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Pedestrians pause to read the headlines of Spanish newspapers outside a store in San Sebastian, Spain (Photographer: Angel Navarrete/Bloomberg)

Five Things You Need to Know to Start Your Day

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The world is watching to see if China’s drastic quarantine measures actually worked, Tesla shares skyrocket to another record and U.S. President Donald Trump is considering pulling out of another trade pact — worth $1.7 trillion. Here are some of the things people in markets are talking about today.

In the last two weeks, China locked down some 50 million people in more than a dozen cities to try and stop the new coronavirus that has sickened thousands. It may take as long as 14 days for the flu-like symptoms of the virus to appear. Soon, China will be finding out if the largest mass quarantine in history has worked, or if undiscovered cases have quietly dispersed and seeded a far wider epidemic. The travel restrictions began in the 11-million-person city of Wuhan on Jan. 23, halting air and rail travel, buses, subways and car services. The aggressive plan was aimed at keeping the disease mostly in Hubei province, but experts are also trying to assess whether a critical mass of people left Wuhan and Hubei before the travel restrictions were put in place. Their early analysis suggests there were about 10 million trips to Wuhan from other cities, and 12.5 million trips from Wuhan to elsewhere. Meanwhile, the number of infected cases has now topped 20,600.

The rally in risk assets was set to gather pace Wednesday with stock futures in Asia climbing following a strong session for U.S. equities. Treasuries sank amid speculation the global economy can weather the impact of the coronavirus. The S&P 500 Index soared the most since August, up 1.5%, and futures in Japan, Hong Kong and Australia all pointed higher, indicating a second day of strength for Asian shares. The Nasdaq 100 hit an all-time high, with U.S. technology stocks now having recovered all the losses sustained in the recent virus-related sell-off. European and emerging market equities also rallied, while the offshore yuan advanced. Haven assets from Treasuries to the yen and gold all retreated and elsewhere, West Texas crude oil closed below $50 a barrel for the first time in a year amid concern the coronavirus will crimp demand.

The Federal Reserve permanently banned former Goldman Sachs Group banker Andrea Vella from the industry over his alleged involvement in the 1MDB scandal as the fallout reaches higher into the firm’s ranks. The Fed’s order announced Tuesday said Vella, a former co-head of investment banking in Asia, failed to inform Goldman that a businessman who’s allegedly the fraud’s mastermind was involved in 1MDB bond offerings that the bank handled in 2012 and 2013. The U.S. Justice Department has criminally charged other former Goldman employees, including Tim Leissner, who pleaded guilty. Vella agreed to the Fed’s order without admitting or denying wrongdoing, and he’s slated to leave Goldman, according to a person briefed on the matter. The 1MDB conspiracy, in which a global cast of characters is accused of looting billions of dollars from the Malaysian government, has been the biggest scandal in almost a decade for Goldman Sachs, which is still in talks to settle regulatory and Justice Department probes.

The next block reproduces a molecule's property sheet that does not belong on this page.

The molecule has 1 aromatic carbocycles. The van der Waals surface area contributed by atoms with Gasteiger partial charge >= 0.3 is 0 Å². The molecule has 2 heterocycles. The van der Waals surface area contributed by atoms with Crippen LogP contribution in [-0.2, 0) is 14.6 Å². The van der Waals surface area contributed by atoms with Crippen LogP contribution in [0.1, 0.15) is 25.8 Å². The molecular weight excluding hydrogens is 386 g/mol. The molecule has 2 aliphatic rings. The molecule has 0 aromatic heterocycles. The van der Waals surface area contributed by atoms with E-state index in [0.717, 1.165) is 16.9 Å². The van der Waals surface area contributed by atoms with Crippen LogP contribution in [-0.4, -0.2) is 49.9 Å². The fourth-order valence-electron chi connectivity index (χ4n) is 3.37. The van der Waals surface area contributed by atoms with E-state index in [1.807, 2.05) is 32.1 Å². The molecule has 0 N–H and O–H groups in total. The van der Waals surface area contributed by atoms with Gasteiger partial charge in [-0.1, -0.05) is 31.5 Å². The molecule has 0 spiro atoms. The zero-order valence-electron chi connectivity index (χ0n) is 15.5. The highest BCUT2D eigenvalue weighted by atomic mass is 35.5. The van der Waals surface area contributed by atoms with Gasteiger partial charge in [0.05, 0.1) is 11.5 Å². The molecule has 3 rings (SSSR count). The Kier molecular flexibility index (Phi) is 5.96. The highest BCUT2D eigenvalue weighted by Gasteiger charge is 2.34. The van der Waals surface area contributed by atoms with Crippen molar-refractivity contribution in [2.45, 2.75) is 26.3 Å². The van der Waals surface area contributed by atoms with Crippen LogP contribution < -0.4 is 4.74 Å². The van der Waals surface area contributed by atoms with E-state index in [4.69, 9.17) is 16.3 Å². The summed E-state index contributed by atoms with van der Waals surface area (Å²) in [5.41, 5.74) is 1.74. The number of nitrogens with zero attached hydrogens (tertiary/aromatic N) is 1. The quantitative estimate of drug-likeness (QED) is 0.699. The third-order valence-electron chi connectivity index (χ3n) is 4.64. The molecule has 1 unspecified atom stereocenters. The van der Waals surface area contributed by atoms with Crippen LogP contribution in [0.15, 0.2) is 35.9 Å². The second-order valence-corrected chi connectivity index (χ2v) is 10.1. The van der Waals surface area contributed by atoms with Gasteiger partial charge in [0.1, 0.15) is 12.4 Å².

Within minutes of the stock market’s open on Tuesday, shares of Tesla shot up 17%. Which feels extraordinary, except for the fact that they gained more the previous day — 20% — and also surged 10% one day last week and 7% and 10% the week before that. All told, the stock is now up 122% this year, giving the electric-vehicle maker a market value greater than that of General Motors, Fiat Chrysler and Volkswagen combined. There is plenty of wonder and awe on Wall Street about the rally — no other stock on the Nasdaq 100 is even up a quarter as much in 2020 — but few concrete explanations as to what’s driving it. Theories abound, including many of the tried and true: It’s the result of CEO Elon Musk delivering record revenue and his fourth quarterly profit in six periods; or it’s a short squeeze; or it’s the opening of a key new factory in China; or it’s an extreme case of FOMO sweeping across the investor community. Or it’s a combination of all of the above. There is another school of thought emerging, though — that the long-held assumption that legacy automakers will catch up to Tesla in the electric-vehicle market is wrong. Musk may have further to go yet.

The U.S. is mulling a plan to withdraw from another pact. This time, it’s global, it’s worth $1.7 trillion in government contracts, and it may anger close allies during a delicate moment for trade. Officials in President Donald Trump’s administration are circulating a draft executive order that would trigger a U.S. exit from the World Trade Organization’s Government Procurement Agreement, or GPA, if the pact isn’t reformed in line with American views, according a person familiar with the matter. A spokesman at the office of the U.S. Trade Representative didn’t immediately respond to emails seeking comment. The purpose of the GPA is to open government procurement markets to foreign competition, and to help make public purchasing more transparent. An American withdrawal would create chaos for foreign companies that bid for access to the U.S.’s $837 billion public procurement market and complicate nascent trade talks Washington is planning with the U.K. and European Union. It could also pose problems for Canadian Prime Minister Justin Trudeau, who still needs to broker deals with his political rivals to ensure ratification of the U.S.-Mexico-Canada Agreement; Canada is the only signatory of the updated Nafta deal that still needs to ratify the free-trade accord.

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